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Katharine Hawthorne is a San Francisco based dancer and choreographer who likes to watch thinking bodies in motion. She has performed with Liss Fain Dance, Hope Mohr Dance, Sharp & Fine, Ledges & Bones, and James Sewell Ballet, among others. Hawthorne’s body of work is grounded in her passion for the sciences and her interest in integrating technology into performance. She has presented her creative work widely in the San Francisco Bay Area as well as in Minneapolis, Chicago, New York, Brown University in Providence, RI; Greece, Argentina, and Montréal, Canada. Recent performances have been recognized as “fiercely intelligent” and “fearlessly athletic” by the San Francisco Bay Guardian. Hawthorne holds a B.S. in Physics and Dance, with honors, from Stanford University.

Announcing our 2015 Choreographic Residency artists

We are delighted to announce the two artists who will work with the SFCD year-round students as we launch a new residency aimed at supporting emerging choreographers by providing many of the key resources needed for the exploration of choreographic ideas.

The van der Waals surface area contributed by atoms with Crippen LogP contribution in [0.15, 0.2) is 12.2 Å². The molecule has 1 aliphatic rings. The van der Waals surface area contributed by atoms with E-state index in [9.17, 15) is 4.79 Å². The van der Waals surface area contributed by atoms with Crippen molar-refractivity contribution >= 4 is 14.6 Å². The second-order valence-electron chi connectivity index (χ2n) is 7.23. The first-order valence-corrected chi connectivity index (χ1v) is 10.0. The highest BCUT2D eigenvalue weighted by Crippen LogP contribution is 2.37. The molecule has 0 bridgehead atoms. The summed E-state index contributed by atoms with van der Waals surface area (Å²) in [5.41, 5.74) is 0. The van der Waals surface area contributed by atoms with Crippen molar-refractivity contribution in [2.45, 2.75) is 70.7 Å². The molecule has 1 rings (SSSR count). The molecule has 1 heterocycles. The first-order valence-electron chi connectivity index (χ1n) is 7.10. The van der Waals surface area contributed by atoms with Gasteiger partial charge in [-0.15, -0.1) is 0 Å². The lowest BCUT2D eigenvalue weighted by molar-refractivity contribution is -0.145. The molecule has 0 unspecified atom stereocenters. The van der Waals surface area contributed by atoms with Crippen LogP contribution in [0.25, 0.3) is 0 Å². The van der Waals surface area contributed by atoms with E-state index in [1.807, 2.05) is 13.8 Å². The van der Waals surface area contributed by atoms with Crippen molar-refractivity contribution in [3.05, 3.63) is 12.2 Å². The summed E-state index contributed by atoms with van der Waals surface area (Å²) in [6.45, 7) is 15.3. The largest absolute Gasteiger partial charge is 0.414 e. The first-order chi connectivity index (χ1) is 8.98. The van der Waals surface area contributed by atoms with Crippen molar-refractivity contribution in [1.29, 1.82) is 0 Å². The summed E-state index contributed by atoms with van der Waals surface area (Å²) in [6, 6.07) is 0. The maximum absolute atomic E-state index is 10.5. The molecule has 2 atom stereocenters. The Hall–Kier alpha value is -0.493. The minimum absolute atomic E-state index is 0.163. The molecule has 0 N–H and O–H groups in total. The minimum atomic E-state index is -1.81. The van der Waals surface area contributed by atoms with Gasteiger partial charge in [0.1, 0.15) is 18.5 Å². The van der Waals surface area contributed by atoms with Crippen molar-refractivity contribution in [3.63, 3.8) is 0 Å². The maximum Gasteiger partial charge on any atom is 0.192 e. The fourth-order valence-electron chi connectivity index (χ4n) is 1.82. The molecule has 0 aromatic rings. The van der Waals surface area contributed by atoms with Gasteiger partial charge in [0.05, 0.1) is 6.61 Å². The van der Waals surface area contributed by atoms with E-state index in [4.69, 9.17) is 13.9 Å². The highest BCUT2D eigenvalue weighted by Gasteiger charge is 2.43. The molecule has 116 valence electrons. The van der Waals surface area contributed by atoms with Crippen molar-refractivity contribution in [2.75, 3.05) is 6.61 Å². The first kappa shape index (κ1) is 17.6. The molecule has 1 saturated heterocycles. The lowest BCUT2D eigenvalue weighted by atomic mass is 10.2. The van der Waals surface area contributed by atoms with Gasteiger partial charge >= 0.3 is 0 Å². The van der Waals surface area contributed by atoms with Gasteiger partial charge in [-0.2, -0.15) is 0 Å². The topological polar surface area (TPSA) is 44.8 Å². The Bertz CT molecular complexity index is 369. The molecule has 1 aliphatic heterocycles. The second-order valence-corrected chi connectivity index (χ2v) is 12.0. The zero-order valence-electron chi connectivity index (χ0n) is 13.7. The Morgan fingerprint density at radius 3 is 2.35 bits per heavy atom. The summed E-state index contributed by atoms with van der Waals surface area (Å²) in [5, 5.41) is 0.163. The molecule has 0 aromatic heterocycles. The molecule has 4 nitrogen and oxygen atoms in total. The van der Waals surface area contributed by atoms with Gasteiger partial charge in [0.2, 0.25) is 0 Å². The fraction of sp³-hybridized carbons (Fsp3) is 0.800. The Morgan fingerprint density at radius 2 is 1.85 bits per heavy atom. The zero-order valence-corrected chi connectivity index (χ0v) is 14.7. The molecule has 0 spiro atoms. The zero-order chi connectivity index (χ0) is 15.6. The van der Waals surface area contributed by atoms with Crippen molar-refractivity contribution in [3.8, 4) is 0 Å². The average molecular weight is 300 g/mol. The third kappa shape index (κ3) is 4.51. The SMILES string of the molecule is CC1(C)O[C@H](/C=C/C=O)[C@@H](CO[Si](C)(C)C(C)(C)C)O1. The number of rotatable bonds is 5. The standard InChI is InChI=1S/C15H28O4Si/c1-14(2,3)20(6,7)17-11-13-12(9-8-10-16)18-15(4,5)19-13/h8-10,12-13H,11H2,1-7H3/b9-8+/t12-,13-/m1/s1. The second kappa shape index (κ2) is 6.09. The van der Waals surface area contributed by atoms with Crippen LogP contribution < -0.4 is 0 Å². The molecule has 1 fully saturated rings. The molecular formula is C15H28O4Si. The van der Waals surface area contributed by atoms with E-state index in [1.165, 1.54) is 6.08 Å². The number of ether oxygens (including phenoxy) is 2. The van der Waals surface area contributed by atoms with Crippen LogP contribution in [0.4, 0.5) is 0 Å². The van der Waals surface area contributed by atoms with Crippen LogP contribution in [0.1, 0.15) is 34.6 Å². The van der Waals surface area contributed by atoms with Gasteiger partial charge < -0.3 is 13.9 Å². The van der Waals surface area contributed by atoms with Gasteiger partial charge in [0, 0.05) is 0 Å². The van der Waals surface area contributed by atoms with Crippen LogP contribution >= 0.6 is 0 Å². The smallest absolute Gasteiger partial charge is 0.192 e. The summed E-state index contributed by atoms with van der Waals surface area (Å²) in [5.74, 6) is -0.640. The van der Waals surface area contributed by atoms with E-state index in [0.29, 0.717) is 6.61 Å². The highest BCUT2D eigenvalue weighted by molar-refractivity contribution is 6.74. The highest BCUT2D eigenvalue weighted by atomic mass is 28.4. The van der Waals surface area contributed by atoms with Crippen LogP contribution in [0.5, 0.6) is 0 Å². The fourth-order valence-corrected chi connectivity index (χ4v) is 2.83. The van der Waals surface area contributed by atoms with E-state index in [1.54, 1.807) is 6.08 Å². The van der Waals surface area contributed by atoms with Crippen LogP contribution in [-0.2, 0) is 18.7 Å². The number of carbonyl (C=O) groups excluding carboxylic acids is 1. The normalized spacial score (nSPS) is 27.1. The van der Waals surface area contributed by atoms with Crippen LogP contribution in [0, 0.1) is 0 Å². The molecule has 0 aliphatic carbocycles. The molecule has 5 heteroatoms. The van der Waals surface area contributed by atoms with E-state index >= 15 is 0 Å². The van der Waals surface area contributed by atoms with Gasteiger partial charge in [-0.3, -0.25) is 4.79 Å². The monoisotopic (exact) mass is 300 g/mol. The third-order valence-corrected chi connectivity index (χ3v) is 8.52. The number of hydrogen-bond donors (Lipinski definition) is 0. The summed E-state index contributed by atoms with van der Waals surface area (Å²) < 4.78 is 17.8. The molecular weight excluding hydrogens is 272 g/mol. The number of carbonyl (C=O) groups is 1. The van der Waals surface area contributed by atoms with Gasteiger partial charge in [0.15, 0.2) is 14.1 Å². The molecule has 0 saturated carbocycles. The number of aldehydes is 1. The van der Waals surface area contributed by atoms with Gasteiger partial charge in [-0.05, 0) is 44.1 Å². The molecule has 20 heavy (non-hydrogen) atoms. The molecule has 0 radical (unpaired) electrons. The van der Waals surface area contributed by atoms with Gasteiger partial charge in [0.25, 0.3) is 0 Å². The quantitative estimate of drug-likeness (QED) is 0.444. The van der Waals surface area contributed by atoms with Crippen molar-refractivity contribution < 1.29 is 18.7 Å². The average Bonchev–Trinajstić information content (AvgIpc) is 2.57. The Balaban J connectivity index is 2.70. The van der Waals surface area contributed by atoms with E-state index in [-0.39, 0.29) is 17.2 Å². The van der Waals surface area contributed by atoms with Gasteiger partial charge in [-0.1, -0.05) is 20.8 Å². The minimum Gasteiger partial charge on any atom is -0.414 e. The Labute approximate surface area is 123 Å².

After holding an open application period, we selected two talented, emerging choreographers. Katharine Hawthorne and Erin Malley will be the first choreographers to participate in this program, which ties into SFCD’s continual support of our resident companies–burnsWORK, the Foundry, Project Thrust, and Sharp & Fine–as part of our commitment to seek out and support the creation of excellent, imaginative new performance art.

Katharine and Erin will spend 45 hours developing choreography with SFCD’s advanced students during the spring 2015 semester. They will be mentored by SFCD faculty members Christian Burns and Bobbi Jene Smith, and will share their work at the April 2015 edition of Work Nights.

For more information about the 2015 Choreographic Residency, please visit the SFCD website.